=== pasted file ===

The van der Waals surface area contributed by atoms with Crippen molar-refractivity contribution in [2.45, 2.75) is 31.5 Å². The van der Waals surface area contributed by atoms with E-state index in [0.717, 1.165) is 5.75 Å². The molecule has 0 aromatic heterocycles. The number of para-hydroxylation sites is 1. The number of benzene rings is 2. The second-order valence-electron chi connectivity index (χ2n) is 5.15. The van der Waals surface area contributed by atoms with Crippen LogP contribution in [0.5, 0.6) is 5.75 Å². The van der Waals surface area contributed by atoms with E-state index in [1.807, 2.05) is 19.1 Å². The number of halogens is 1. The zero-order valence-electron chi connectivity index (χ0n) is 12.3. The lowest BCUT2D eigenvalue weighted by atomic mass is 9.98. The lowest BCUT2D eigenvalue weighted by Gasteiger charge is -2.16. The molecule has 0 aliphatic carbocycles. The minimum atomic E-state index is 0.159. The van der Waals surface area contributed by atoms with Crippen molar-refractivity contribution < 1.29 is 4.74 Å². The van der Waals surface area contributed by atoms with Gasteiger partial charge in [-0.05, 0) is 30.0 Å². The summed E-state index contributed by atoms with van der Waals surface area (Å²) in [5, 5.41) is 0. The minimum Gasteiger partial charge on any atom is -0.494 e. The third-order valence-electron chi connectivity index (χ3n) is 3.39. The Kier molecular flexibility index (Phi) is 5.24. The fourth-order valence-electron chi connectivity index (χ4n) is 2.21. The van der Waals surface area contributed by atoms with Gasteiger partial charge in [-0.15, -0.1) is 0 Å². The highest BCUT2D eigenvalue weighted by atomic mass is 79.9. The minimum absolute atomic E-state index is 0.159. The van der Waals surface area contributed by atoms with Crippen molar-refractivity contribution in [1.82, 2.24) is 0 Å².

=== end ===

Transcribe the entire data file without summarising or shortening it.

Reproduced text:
The van der Waals surface area contributed by atoms with Crippen molar-refractivity contribution in [2.45, 2.75) is 31.5 Å². The van der Waals surface area contributed by atoms with E-state index in [0.717, 1.165) is 5.75 Å². The molecule has 0 aromatic heterocycles. The number of para-hydroxylation sites is 1. The number of benzene rings is 2. The second-order valence-electron chi connectivity index (χ2n) is 5.15. The van der Waals surface area contributed by atoms with Crippen LogP contribution in [0.5, 0.6) is 5.75 Å². The van der Waals surface area contributed by atoms with E-state index in [1.807, 2.05) is 19.1 Å². The number of halogens is 1. The zero-order valence-electron chi connectivity index (χ0n) is 12.3. The lowest BCUT2D eigenvalue weighted by atomic mass is 9.98. The lowest BCUT2D eigenvalue weighted by Gasteiger charge is -2.16. The molecule has 0 aliphatic carbocycles. The minimum atomic E-state index is 0.159. The van der Waals surface area contributed by atoms with Crippen molar-refractivity contribution < 1.29 is 4.74 Å². The van der Waals surface area contributed by atoms with Gasteiger partial charge in [-0.05, 0) is 30.0 Å². The summed E-state index contributed by atoms with van der Waals surface area (Å²) in [5, 5.41) is 0. The minimum Gasteiger partial charge on any atom is -0.494 e. The third-order valence-electron chi connectivity index (χ3n) is 3.39. The Kier molecular flexibility index (Phi) is 5.24. The fourth-order valence-electron chi connectivity index (χ4n) is 2.21. The van der Waals surface area contributed by atoms with Gasteiger partial charge in [-0.15, -0.1) is 0 Å². The highest BCUT2D eigenvalue weighted by atomic mass is 79.9. The minimum absolute atomic E-state index is 0.159. The van der Waals surface area contributed by atoms with Crippen molar-refractivity contribution in [1.82, 2.24) is 0 Å².